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The embarrassing gospel

One of the problems with writing a blog is that you have to keep coming up with something to write about. I think, though, that I’m going to have no shortage of material for the next few days, thanks to our new commenter, Ben, and his arguments from Christian apologetics. Continuing with his second comment, he presents us with the Christian version of the criterion of embarrassment.

The second self-authenticating feature is our justification in applying, to several key details in the Synoptic Gospels, the so-called criterion of embarrassment. This is a principle of historical analysis which states that any detail problematic to an ancient account can be presumed true on the logic that the author would not have invented a detail problematic to his account.

The criterion of embarrassment can indeed be used as a legitimate tool by historians. But, like any tool, it can also be misused, whether by incompetence or malice, much like the same chisel can be used both to carve the sculpture and to destroy it. We thus need to not only identify the use of the tool, but also verify whether it has been applied correctly.

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CS Lewis’ argument from literary style

Most believers who comment on my blog are kind of drive-by commenters: one post and then they’re gone. But there are exceptions, and not all of them are outright trolls. Sometimes, they even provoke some interesting discussions, and I think (I hope!) that we’ve got one now.

By way of background, this past Easter season brought a lot of attention to a post I made in February 2012 about Matthew’s story of the guards at the tomb. It has been getting consistent hits in my “Popular Pages” log, and has attracted a few comments, most of which are of the “post and run” variety. Two of them, however, are from a commenter named Ben, and these are the ones I’m referring to.

The second of these is quite long, but he brings up some interesting material, and I’d like to address some of it here, starting with his citation of CS Lewis’ argument from literary style. Ben writes:

Here you, the nonbeliever, loudly object that the Gospel forms the main part of the evidential basis for its own claim. And on the face of it this would appear to be a formidable objection…

[The] problem is one which Christian apologists are able to meet with surprising assurance and lucidity. And they do this by drawing our attention to the unique self-authenticating features of their source material.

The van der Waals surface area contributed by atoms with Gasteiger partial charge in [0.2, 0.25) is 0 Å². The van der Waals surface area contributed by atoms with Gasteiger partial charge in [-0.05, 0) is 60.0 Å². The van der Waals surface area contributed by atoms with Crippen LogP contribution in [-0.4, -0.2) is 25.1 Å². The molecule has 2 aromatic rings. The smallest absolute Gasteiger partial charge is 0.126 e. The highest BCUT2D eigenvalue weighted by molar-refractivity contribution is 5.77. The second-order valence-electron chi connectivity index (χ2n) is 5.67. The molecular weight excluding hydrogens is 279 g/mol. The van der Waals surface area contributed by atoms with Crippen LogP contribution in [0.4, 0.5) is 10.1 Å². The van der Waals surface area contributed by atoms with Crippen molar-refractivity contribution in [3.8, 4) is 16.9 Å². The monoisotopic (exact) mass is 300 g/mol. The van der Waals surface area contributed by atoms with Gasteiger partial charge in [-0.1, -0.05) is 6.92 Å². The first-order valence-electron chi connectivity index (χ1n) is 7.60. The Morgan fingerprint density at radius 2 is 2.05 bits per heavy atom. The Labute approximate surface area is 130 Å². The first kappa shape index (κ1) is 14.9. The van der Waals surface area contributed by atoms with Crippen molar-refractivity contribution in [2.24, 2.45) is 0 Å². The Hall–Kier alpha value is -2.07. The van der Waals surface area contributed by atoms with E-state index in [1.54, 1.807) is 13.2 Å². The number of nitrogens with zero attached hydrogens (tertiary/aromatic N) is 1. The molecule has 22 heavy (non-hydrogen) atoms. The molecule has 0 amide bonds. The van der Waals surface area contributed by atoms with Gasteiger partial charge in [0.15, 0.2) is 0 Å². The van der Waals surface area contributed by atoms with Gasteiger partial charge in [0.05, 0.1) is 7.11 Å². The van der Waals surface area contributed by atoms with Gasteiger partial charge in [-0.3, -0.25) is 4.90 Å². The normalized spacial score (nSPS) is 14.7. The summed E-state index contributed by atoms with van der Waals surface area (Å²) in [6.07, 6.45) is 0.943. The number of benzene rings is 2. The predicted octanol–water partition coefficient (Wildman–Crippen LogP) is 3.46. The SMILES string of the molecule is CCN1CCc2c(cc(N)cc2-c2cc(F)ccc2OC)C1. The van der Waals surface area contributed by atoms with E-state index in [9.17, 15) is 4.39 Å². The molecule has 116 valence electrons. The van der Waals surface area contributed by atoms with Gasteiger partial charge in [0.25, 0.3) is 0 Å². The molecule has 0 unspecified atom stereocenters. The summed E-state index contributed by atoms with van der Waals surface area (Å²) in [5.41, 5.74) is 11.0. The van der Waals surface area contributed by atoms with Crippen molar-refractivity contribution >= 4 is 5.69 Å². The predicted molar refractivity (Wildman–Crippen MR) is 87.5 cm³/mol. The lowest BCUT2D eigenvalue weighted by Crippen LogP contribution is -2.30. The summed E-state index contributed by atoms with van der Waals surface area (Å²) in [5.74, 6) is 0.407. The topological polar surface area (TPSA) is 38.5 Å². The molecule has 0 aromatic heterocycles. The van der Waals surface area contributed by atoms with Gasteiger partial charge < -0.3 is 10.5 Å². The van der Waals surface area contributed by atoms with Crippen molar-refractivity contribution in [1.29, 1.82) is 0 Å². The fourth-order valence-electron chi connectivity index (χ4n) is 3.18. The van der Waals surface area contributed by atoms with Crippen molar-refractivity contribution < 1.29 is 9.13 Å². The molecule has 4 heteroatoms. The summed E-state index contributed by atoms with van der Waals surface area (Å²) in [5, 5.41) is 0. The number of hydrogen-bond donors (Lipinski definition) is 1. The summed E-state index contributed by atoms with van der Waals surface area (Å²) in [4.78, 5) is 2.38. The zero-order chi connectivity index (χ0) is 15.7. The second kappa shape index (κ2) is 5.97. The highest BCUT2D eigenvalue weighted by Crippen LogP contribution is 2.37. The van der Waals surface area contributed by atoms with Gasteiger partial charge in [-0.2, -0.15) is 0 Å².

I can definitely agree that their assurance is surprising, given the nature of their argument.

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A reminder to believers

Since the Supreme Court is currently hearing arguments regarding gay marriage, I thought it would be a good time to remind believers of a very important moral principle that’s relevant to this particular case. That principle is as follows:

You always have the option of not doing harm to those who have done no harm.

That’s it. That’s all that gay rights advocates are asking for. Just don’t do harm to gays and gay couples, who have done no harm to you or to anyone else. Don’t slander them or discriminate against them or attack them physically or interfere in their personal relationships or do anything to them that you would not want done to yourself. Every major religious or moral system in the world gives you that option. It is allowed, and morally acceptable, to refrain from doing harm to those who have done no harm.

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Pro-life = compensation?

One of the things that always strikes me about the pro-life movement is how incongruously materialistic it is. Here you have people who, for the most part, fervently believe that people have souls and/or spirits, made in the image of God, and that these souls/spirits are “the real us,” the part of us that lives forever and for which the fleshly body is merely a temporary abode (and not infrequently a snare and a source of soul-threatening temptations). In almost any other context, this supposed “immortal soul” would be what makes us people, individuals with value and worth and significance, at least in their eyes.

Let the subject of abortion come up, though, and suddenly these same people have the most materialistic and reductionistic definition of personhood you can imagine.